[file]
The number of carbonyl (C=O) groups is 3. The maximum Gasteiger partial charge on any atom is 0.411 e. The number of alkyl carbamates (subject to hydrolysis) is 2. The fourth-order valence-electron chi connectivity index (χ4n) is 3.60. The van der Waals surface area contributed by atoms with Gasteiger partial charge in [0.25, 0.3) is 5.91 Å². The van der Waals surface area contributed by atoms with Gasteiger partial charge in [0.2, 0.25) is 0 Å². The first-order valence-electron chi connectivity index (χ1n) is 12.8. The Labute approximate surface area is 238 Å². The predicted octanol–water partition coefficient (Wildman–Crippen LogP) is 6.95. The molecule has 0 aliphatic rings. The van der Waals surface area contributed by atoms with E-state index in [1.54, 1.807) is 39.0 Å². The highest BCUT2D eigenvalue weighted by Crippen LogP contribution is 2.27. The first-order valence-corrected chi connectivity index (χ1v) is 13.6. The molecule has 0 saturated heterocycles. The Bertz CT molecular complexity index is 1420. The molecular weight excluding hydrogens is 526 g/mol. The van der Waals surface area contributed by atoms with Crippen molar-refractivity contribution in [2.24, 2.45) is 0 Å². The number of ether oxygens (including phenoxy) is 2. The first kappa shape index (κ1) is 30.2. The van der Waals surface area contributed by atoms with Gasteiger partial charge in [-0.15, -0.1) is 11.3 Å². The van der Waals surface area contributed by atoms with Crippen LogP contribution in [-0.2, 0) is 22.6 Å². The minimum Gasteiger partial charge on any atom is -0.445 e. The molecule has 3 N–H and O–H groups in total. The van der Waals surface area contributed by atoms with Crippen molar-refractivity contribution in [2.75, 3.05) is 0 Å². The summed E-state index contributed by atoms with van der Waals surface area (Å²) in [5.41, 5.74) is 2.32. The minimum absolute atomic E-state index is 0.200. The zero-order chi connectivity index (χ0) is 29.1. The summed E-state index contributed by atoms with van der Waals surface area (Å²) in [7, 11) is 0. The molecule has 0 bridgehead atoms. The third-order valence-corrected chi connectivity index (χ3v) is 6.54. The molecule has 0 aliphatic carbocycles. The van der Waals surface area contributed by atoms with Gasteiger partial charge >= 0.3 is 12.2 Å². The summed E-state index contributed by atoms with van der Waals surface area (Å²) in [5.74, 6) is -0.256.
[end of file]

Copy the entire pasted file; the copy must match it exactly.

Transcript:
The number of carbonyl (C=O) groups is 3. The maximum Gasteiger partial charge on any atom is 0.411 e. The number of alkyl carbamates (subject to hydrolysis) is 2. The fourth-order valence-electron chi connectivity index (χ4n) is 3.60. The van der Waals surface area contributed by atoms with Gasteiger partial charge in [0.25, 0.3) is 5.91 Å². The van der Waals surface area contributed by atoms with Gasteiger partial charge in [0.2, 0.25) is 0 Å². The first-order valence-electron chi connectivity index (χ1n) is 12.8. The Labute approximate surface area is 238 Å². The predicted octanol–water partition coefficient (Wildman–Crippen LogP) is 6.95. The molecule has 0 aliphatic rings. The van der Waals surface area contributed by atoms with E-state index in [1.54, 1.807) is 39.0 Å². The highest BCUT2D eigenvalue weighted by Crippen LogP contribution is 2.27. The first-order valence-corrected chi connectivity index (χ1v) is 13.6. The molecule has 0 saturated heterocycles. The Bertz CT molecular complexity index is 1420. The molecular weight excluding hydrogens is 526 g/mol. The van der Waals surface area contributed by atoms with Crippen molar-refractivity contribution in [2.24, 2.45) is 0 Å². The number of ether oxygens (including phenoxy) is 2. The first kappa shape index (κ1) is 30.2. The van der Waals surface area contributed by atoms with Gasteiger partial charge in [-0.15, -0.1) is 11.3 Å². The van der Waals surface area contributed by atoms with Crippen LogP contribution in [-0.2, 0) is 22.6 Å². The minimum Gasteiger partial charge on any atom is -0.445 e. The molecule has 3 N–H and O–H groups in total. The van der Waals surface area contributed by atoms with Crippen molar-refractivity contribution in [2.75, 3.05) is 0 Å². The summed E-state index contributed by atoms with van der Waals surface area (Å²) in [5.41, 5.74) is 2.32. The minimum absolute atomic E-state index is 0.200. The zero-order chi connectivity index (χ0) is 29.1. The summed E-state index contributed by atoms with van der Waals surface area (Å²) in [7, 11) is 0. The molecule has 0 bridgehead atoms. The third-order valence-corrected chi connectivity index (χ3v) is 6.54. The molecule has 0 aliphatic carbocycles. The van der Waals surface area contributed by atoms with Gasteiger partial charge >= 0.3 is 12.2 Å². The summed E-state index contributed by atoms with van der Waals surface area (Å²) in [5.74, 6) is -0.256.